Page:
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No Warrant Necessary for Text Message Search

- The California Supreme Court has ruled that police do not need a warrant to search the text messages on a suspect's cell phone.

Legal Report

- A company's unwritten employment policies pass legal muster and a school district settles a privacy case with students. Also, a government agency examines whether businesses should consider credit history when hiring.

Supreme Court Hears Third-Party Retaliation Case

- Yesterday, the U.S. Supreme Court heard arguments in a case that could broaden the scope of federal antidiscrimination laws as they relate to retaliation in the workplace.

Drug Testing

- The 6th Circuit Court of Appeals has overturned a lower court ruling that would have allowed able-bodied employees to use provisions of the Americans with Disabilities Act to challenge a company’s drug testing policy (.pdf). The company wanted to see if drug use was leading to its high accident rate.

Legal Report

- A review of the legislation approved by the 11th Congress as well as a look at measures that failed to pass this session.

Supreme Court to Hear Retaliation Case

- The U.S. Supreme Court will determine whether government employees may sue their employers for violation of the First Amendment when the speech in question is a matter of private, rather than public, concern.

School District Settles Lawsuit Brought Over Webcam Spying

- A suburban Philadelphia school district has agreed to pay $610,000 to settle a lawsuit brought by students who claimed that district employees spied on the students using two-way Webcams that were incorporated into school-issued laptops.(Corrected)

Lawmakers Seek to Close Corruption Loophole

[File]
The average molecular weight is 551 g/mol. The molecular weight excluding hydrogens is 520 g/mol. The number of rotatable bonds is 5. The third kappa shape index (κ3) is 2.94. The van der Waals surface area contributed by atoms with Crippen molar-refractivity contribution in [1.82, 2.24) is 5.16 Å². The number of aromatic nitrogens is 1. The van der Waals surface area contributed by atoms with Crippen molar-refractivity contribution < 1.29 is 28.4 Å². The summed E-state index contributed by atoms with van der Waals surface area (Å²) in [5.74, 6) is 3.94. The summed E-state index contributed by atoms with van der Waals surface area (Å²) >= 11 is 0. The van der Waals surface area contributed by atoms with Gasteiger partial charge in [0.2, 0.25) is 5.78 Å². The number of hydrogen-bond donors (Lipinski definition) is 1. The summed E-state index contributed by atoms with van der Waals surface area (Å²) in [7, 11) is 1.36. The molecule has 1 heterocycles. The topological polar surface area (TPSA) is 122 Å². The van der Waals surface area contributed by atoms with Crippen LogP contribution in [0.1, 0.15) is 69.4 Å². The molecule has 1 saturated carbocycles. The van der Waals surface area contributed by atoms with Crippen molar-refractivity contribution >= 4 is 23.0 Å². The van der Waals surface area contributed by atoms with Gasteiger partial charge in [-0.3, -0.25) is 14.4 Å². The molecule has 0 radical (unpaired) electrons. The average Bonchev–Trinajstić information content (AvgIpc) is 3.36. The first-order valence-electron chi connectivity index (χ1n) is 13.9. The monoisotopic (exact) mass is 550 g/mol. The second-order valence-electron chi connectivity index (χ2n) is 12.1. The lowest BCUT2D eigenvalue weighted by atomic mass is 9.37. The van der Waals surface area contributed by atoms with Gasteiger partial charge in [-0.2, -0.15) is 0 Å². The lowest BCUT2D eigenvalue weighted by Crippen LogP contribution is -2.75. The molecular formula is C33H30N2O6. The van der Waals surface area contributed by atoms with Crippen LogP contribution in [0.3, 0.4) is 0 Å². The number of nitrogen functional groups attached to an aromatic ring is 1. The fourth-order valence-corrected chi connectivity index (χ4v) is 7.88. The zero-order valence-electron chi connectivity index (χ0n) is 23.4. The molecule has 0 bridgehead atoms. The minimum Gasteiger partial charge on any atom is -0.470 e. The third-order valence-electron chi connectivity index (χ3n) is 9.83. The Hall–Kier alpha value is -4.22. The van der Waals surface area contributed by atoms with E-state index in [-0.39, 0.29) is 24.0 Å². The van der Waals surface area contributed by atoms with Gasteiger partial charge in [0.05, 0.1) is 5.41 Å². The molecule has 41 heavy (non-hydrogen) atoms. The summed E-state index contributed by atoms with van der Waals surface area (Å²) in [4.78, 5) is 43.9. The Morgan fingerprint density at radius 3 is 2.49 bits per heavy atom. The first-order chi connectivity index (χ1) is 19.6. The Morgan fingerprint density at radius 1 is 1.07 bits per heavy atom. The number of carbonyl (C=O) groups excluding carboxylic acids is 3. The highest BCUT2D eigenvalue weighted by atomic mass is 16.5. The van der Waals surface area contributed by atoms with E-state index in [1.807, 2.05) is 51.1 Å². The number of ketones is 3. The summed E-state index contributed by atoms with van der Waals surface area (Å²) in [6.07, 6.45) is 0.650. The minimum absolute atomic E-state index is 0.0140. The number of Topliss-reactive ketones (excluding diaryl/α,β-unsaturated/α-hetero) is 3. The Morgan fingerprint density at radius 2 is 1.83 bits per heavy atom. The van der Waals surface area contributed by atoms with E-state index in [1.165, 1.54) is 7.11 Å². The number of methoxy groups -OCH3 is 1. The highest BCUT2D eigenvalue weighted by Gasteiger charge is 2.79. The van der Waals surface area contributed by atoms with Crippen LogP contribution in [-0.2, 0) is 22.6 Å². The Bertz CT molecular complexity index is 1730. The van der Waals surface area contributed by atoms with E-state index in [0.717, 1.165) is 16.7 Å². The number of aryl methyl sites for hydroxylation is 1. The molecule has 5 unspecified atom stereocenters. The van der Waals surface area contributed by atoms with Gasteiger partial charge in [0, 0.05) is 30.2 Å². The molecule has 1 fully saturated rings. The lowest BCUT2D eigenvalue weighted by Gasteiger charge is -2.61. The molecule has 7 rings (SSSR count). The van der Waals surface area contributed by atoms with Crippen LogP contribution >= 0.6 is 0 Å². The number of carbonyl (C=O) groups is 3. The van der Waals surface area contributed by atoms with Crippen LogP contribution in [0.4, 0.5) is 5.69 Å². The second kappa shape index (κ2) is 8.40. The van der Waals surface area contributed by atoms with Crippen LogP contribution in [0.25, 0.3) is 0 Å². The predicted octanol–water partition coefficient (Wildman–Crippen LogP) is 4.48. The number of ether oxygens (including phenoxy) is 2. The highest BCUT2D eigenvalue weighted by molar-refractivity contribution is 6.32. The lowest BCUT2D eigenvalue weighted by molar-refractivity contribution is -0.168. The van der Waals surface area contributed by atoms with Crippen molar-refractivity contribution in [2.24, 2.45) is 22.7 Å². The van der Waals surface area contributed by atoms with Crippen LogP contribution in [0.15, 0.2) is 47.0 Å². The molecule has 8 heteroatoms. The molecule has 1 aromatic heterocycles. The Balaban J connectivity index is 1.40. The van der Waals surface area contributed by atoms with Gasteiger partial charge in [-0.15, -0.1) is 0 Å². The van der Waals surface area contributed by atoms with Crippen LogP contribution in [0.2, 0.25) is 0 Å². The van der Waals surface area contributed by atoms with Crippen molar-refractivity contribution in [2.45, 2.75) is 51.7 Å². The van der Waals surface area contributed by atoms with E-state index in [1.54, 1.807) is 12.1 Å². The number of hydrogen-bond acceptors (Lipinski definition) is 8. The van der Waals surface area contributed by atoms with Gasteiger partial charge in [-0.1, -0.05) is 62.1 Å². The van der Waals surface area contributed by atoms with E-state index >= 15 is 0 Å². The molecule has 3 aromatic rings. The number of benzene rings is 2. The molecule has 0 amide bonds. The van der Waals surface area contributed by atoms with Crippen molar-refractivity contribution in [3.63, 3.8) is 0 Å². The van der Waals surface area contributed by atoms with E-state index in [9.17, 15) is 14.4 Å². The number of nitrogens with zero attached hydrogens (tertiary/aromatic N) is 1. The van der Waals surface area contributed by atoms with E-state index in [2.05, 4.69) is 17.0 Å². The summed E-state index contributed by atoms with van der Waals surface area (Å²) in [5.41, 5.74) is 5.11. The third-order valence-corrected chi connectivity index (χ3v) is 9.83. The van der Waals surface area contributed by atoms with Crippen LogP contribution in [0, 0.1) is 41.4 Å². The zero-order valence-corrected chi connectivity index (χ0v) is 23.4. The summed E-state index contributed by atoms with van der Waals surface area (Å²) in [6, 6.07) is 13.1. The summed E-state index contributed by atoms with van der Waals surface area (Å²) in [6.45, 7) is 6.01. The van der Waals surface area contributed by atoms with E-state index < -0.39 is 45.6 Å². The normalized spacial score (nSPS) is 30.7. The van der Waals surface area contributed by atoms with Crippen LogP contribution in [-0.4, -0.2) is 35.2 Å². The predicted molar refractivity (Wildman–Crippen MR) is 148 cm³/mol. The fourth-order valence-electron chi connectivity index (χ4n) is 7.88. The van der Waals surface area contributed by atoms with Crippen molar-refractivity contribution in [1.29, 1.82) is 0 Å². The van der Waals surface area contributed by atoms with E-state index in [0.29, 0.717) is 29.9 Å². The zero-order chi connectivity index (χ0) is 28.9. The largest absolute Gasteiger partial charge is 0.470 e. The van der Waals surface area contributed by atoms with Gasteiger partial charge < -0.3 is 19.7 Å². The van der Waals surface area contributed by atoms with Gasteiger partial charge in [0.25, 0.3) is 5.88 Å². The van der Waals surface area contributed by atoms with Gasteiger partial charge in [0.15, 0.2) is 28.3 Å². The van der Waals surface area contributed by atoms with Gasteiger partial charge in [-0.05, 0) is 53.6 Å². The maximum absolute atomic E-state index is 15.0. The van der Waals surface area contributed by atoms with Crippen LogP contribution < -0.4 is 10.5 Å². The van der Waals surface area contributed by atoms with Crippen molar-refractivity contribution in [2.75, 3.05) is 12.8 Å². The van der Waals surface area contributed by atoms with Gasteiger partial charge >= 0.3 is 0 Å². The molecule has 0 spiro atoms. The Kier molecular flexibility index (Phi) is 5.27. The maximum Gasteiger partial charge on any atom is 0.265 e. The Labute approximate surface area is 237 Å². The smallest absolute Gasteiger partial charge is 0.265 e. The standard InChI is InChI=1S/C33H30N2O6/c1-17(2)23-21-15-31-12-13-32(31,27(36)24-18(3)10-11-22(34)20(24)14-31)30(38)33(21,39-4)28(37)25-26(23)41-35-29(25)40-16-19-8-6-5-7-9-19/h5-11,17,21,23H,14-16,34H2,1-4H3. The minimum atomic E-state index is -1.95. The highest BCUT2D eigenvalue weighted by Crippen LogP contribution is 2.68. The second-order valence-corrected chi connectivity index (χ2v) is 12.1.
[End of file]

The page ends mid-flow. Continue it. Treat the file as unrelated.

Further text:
- The Senate Judiciary Committee held a hearing on Tuesday to discuss a recent U.S. Supreme Court case, which narrowed the application of federal law that prosecutors had used to bring fraud cases against corrupt corporate executives and politicians.

Security Officers

- A New Jersey prosecutor has dismissed a felony assault charge against a security guard. The guard was indicted after a scuffle at his workplace resulted in an injury to a thief who had come to rob the facility. Recordings of the guard’s 911 calls led prosecutors to rethink the charge. Read the New Jersey prosecutor’s petition to dismiss the case.

Legal Report

- A prosecutor dismisses a felony charge against a security guard, and an employee may not sue her company for failure to investigate her discrimination claim.

Morning Security Brief: NIST Issues Testing Procedures, Dreadlocks Not a Clear Sign of Religion, and HHS Withdraws Privacy Rule

- New cybersecurity procedures for testing health information are issued; an applicant who sued a security guard company may not pursue his religious discrimination claim; and a federal health agency has withdrawn a final rule over privacy concerns.

Credit Reporting Agencies Responsible for Watch List Errors

- A federal appeals court has ruled that a credit reporting agency can be held responsible for correcting errors on credit reports that originated from government watch lists.

Police Must Obtain a Warrant Before Using GPS Tracking

- A federal appeals court has ruled that police may not use a global positioning satellite unit to track a person’s movements for a long period of time without a warrant.
 




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